It also helps that Teddy Bears are for Lovers is packed with impressive practical effects. Five animatronic bears were created for the film, and the puppeteers and their wires were removed via VFX in post. A lot went into bringing these jilted stuffed animals to life! Clearly, filmmaker Almog Avidan Antonir and his team went the extra mile to root the fantasy in reality.

Although Collin manages to ward off the teddy bears’ attacks with the help of his latest girlfriend, we can’t help but wonder: has he truly learned his lesson? Is he safe from future murder attempts, or will he continue to date selfishly? There’s a surprisingly relatable question at the core of this horror-comedy, adding a bit of substance to the fun proceedings.

3. Invaders | Dir. Jason Kupfer, 2014

“A pair of home invaders consider their potential character choices just prior to their planned invasion.”

Mature Content; Viewer Discretion Advised.

If you’re looking for a bloody good time, then go ahead and hit “Play”. Swapping jump scares for slapstick, director Jason Kupfer’s Slamdance-vetted, Short of the Week pick introduces us to two home invaders who may be better suited to a different line of work.

Rather than following horror film convention and assuming the perspective of the victim, the film puts us in the invaders’ shoes, (arguably) inspiring sympathy. Parked in the unsuspecting family’s driveway, the invaders prepare to execute their plan. One is most concerned with what masks they’ll wear – haven’t we all had that overly enthusiastic coworker? – while the other just wants to get the job done. This immediately establishes the film’s conflict in context of their relationship.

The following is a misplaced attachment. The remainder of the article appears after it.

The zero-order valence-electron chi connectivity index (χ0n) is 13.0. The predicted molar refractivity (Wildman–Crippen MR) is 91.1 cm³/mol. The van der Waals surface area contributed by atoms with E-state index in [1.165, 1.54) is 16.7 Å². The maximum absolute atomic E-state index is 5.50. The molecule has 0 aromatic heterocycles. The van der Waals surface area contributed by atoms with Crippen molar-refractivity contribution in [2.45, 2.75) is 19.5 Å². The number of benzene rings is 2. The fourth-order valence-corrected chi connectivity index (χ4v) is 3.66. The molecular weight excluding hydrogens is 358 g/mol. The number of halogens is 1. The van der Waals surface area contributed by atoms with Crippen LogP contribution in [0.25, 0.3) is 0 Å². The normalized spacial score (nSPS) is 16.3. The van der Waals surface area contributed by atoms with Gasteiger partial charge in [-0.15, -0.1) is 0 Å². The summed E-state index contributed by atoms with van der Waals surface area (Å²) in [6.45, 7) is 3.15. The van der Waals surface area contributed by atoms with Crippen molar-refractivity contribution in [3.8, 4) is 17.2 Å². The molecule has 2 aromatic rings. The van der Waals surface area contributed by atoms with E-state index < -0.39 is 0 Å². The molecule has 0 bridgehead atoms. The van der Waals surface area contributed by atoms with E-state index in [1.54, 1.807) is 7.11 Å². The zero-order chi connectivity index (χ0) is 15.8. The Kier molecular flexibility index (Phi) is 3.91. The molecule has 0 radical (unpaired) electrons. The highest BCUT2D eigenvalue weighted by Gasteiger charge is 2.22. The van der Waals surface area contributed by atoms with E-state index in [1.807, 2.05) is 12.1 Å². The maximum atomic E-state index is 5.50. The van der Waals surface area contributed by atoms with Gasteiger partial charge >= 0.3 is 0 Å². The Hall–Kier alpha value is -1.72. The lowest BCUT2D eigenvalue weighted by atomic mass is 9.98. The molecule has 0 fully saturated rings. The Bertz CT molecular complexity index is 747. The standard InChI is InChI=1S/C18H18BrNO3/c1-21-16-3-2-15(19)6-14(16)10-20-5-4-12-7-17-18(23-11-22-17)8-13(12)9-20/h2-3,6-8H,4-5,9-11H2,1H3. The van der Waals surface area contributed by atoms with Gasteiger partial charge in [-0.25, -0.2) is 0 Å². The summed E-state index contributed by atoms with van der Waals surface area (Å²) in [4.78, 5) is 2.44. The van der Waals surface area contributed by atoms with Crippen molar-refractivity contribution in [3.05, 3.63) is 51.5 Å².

Suffice it to say that the conflict pales in comparison to the gallons and gallons of bloodshed that come next. The twist is perfectly timed, creating a sort of karmic comeuppance story. While more a comedy than a slasher film, it’s one for lovers of both genres!

From Teddy Bears are for Lovers | Dir. Almog Avidan Antonir

From Teddy Bears are for Lovers | Dir. Almog Avidan Antonir

In principle, all three of these short indie horror films exemplify a “short and simple” approach to filmmaking. They’re built around their key conceptual hooks – horror film sins, killer teddy bears, incompetent home invaders – and play out in a handful of scenes and settings.

They don’t belabor the backstory. They don’t get bogged down in extraneous details. Instead, they get to the point, maximizing screentime. It’s a pared-down approach that lends itself well to the horror genre – and by extension, to low budgets! If you’re pinching your film pennies, consider scaring up a horror film, comedic flourish or not.

 Courtney Hope Thérond, with

Want support and guidance making your own short film, horror or otherwise? Check out our in-depth online filmmaking course, designed to keep with your vision and schedule from concept through final cut – more guided than a blog, more interactive than a textbook, more flexible than traditional film school.